Diversity in Sports and Recreation: A Challenge or an Asset for the

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Diversity in Sports and Recreation: A Challenge or an Asset for the

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dc.contributor.author Poirier, Cécile
dc.contributor.author Germain, Annick
dc.contributor.author Billette, Amélie
dc.date.accessioned 2011-06-15T18:40:07Z
dc.date.available 2011-06-15T18:40:07Z
dc.identifier.uri http://hdl.handle.net/10680/391
dc.description.abstract Today, ethnocultural diversity is a fact of life in big cities, and indeed in smaller ones, where it sometimes serves as a means of promotion. How are cities responding to the issues raised by the growing numbers of people who have different needs and different tastes? This article offers some answers based on the findings of two surveys of practices followed in managing diversity, conducted in Greater Montréal. Municipalities are developing a variety of responses to diversity: some are adopting policies that advocate accommodation, others favour a universal approach. In the field of recreation, various issues arise: infrastructures (redesign of recreational spaces) and interethnic cohabitation (changes in preferences, group issues). Generally, Montréal’s municipalities are responding ad hoc, case by case, in a pragmatic spirit, as seen in the case of pool management. The management of diversity may thus seem to be improvised, but this approach has the advantage of allowing gradual adaptation to the differences among residents, with a view to fostering reciprocal learning. en_US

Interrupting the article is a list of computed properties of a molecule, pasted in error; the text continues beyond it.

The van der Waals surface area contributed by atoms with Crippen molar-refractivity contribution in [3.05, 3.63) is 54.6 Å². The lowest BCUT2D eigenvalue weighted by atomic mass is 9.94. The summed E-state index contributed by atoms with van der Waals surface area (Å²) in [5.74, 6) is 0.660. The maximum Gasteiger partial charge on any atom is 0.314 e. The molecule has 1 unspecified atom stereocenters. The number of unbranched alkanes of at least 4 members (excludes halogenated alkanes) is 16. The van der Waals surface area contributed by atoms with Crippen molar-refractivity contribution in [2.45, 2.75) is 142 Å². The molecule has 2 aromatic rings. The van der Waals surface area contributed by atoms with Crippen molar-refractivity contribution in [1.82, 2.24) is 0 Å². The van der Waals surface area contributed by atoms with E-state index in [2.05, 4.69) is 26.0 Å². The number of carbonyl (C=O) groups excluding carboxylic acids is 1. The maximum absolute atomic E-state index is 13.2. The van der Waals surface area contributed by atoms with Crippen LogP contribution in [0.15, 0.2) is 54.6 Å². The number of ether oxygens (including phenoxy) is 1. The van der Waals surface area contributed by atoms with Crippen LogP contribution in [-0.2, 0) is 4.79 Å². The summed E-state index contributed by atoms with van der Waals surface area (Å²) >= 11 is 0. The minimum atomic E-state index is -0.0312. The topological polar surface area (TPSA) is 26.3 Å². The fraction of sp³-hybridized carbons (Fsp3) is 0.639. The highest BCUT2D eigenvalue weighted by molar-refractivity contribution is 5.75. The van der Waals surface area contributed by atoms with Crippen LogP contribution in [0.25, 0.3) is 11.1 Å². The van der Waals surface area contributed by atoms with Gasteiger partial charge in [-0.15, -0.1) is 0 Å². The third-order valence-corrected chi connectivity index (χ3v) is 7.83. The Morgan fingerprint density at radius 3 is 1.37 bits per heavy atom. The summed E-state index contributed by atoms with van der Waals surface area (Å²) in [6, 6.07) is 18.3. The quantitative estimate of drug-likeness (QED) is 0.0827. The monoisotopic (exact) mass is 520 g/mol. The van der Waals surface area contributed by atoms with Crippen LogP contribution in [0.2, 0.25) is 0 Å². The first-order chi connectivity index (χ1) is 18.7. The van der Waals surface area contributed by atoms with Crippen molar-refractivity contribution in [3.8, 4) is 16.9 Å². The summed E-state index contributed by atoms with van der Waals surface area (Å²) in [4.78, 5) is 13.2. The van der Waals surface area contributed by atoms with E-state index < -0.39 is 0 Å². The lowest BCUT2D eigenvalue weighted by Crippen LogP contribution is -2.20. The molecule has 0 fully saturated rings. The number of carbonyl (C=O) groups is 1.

dc.language.iso en en_US
dc.subject Diversity in Canadian Cities en_US
dc.subject Montreal en_US
dc.subject Immigration en_US
dc.subject Recreation en_US
dc.title Diversity in Sports and Recreation: A Challenge or an Asset for the en_US
dc.type Article en_US

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